People Are Fat Shaming Nike’s Plus-Sized Mannequin And Their Reasoning Is Sickening

Nike is receiving some backlash for their new plus-sized mannequin and the reasoning is absolutely beyond me.

A Nike storefront introduced a size 16 mannequin to their women’s athletic section in London this past week. The mannequin stands strong and curvaceous, stretching for her next work out amongst all the other fit mannequins and advertisements. Finally, a brand is representing actual plus-sized people, rather than slapping a size 6 on their advertisements and calling them plus-sized.

Hopefully advertising this model contributes to breaking the ceiling of who is considered “fit” in society. Many people have taken to Twitter to show they’re proud of Nike for this inclusive display (and rightfully so). However, some people are out there fat shaming mannequins in an alarming fashion.

A journalist for The Telegraph, Tanya Gold, leads the fat shaming internet trolls in her latest article titled, “Obese mannequins are selling women a dangerous lie.” She attacks Nike for marketing an “unhealthy” body type. She even claims Nike is alluring customers into believing fat is “fashionable”.

In her article, Gold describes the mannequin in a sickening way: “She is immense, gargantuan, vast. She heaves with fat. She is, in every measure, obese, and she is not readying herself for a run in her shiny Nike gear. She cannot…” WTF.

First of all, Nike is a global company. They easily have one of the most recognizable brand logos in the world. I mean, Nike has 1,182 store fronts. Yet, they have one plus-sized mannequin. How could one argue they’re promoting obesity?

In addition, who’s to say she couldn’t run or that she was planning on it? Even if she were vamping up to go on a run, she very much still could. Overweight people can run. Like, what are you even saying. Also, running is not the only way to lose weight. She could be gearing up to do a range of physical activity. So, why call her out for potentially not being of good enough health to go on a run? As if all skinny people are in good enough health to do so. We all have a skinny friend who did nothing to get their body and would absolutely never run a day in their life.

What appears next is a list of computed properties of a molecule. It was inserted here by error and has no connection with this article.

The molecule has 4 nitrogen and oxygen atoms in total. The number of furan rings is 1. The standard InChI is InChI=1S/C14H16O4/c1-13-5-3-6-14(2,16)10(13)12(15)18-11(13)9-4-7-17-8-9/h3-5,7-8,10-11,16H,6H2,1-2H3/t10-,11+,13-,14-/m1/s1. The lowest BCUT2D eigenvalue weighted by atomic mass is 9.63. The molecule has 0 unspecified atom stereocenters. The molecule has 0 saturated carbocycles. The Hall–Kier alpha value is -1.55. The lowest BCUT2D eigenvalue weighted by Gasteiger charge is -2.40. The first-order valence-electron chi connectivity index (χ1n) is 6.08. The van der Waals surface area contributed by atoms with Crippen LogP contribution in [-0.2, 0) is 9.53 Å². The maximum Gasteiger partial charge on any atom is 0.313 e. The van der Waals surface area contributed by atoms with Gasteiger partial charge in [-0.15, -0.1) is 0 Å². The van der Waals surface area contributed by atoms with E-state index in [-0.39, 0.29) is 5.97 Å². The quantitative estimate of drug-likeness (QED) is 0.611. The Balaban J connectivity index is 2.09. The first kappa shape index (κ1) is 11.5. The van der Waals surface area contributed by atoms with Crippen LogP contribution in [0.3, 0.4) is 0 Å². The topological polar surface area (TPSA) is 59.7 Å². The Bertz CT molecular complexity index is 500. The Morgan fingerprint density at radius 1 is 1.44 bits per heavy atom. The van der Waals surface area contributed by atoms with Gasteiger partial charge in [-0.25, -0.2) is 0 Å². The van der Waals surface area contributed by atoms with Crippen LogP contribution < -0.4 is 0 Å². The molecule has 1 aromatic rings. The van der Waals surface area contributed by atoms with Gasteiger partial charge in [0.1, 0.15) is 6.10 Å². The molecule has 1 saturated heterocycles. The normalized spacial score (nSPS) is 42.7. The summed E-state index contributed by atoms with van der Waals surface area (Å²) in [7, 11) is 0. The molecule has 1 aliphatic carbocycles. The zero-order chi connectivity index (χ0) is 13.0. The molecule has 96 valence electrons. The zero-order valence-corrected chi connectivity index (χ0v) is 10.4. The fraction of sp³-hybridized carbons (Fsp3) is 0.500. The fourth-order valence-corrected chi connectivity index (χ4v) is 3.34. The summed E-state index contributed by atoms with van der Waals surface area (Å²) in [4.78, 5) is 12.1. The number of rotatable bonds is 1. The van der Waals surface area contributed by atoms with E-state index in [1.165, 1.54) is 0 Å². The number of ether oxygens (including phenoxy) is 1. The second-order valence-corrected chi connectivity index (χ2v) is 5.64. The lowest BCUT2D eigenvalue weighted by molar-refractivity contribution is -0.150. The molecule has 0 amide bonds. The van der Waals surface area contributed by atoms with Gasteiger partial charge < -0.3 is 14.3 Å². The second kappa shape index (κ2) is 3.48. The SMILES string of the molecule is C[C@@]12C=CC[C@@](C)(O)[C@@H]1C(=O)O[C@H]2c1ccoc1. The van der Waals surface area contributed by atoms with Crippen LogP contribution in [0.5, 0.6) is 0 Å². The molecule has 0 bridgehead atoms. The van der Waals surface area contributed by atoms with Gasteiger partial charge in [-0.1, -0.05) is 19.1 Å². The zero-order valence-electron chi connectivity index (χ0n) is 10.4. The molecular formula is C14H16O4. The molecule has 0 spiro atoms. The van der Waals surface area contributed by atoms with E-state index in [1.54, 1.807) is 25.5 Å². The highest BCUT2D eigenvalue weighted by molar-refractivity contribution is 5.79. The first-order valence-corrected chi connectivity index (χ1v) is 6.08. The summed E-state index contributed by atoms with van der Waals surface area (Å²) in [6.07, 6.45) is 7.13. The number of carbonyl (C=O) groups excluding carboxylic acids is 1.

Also, typically when people try to lose weight and exercise, they wear activewear. So how would a size 16 person work out if they’re not in comfortable clothing? They need sports bras and leggings too.

Nike is not attempting to promote people gaining extra kilos of fat to wear their merchandise. They’re actually just representing a group of people who are rarely seen in fitness clothing advertisements or displays in stores. Or even advertisements in general, let’s be real.

Nike is trying to expand their margin to include people who need comfy leggings just like anyone else. Plus-sized individuals should feel welcome in all clothing stores, particularly ones with Nike’s global reach. It’s 2019 – a mannequin should not be groundbreaking news.

Having said that, Gold is not alone in promoting this batshit logic. Some people on Twitter have been substantially feeding the fat shaming of Nike’s new display.

That tweet has thousands of likes and retweets. It’s deeply upsetting. It’s one of the many things you read on social media that makes you want to delete your account right after. Seriously, how are people shaming individuals for being over weight, only to then shame them again for choosing healthy habits? If you’re plus sized, you’re often a victim of constant criticism. Yet, society promotes people to be unhealthily underweight all the time.

According to Nike’s mission statement: “If you have a body, you’re an athlete” – and the company is standing by that notion. Nike introduced their first plus-sized line in 2017 (which is unreasonably recent). Yet they’ve apparently come a long way since then.

Even people who aren’t by definition “plus-sized” struggle walking around an athletic apparel stores only to see advertisements of abs and Kendal Jenner builds. I feel like that kind of marketing is often more discouraging for a consumer who may feel bashful and self conscious wearing clothing they reckon was not meant for their body types.

Plus-size people, you don’t need me to tell you, but you can wear whatever the fuck you want. If you’re out here trying to better yourself and make healthier decisions, there are heaps of bodi-posi people who will support you.

So go off sis, exercise in what makes you feel comfortable. Or ya know, don’t. It’s your choice. But now, at the very least, you have Nike here to represent you. Hopefully, this is just the start.

Image Source: Giphy, The Independent UK

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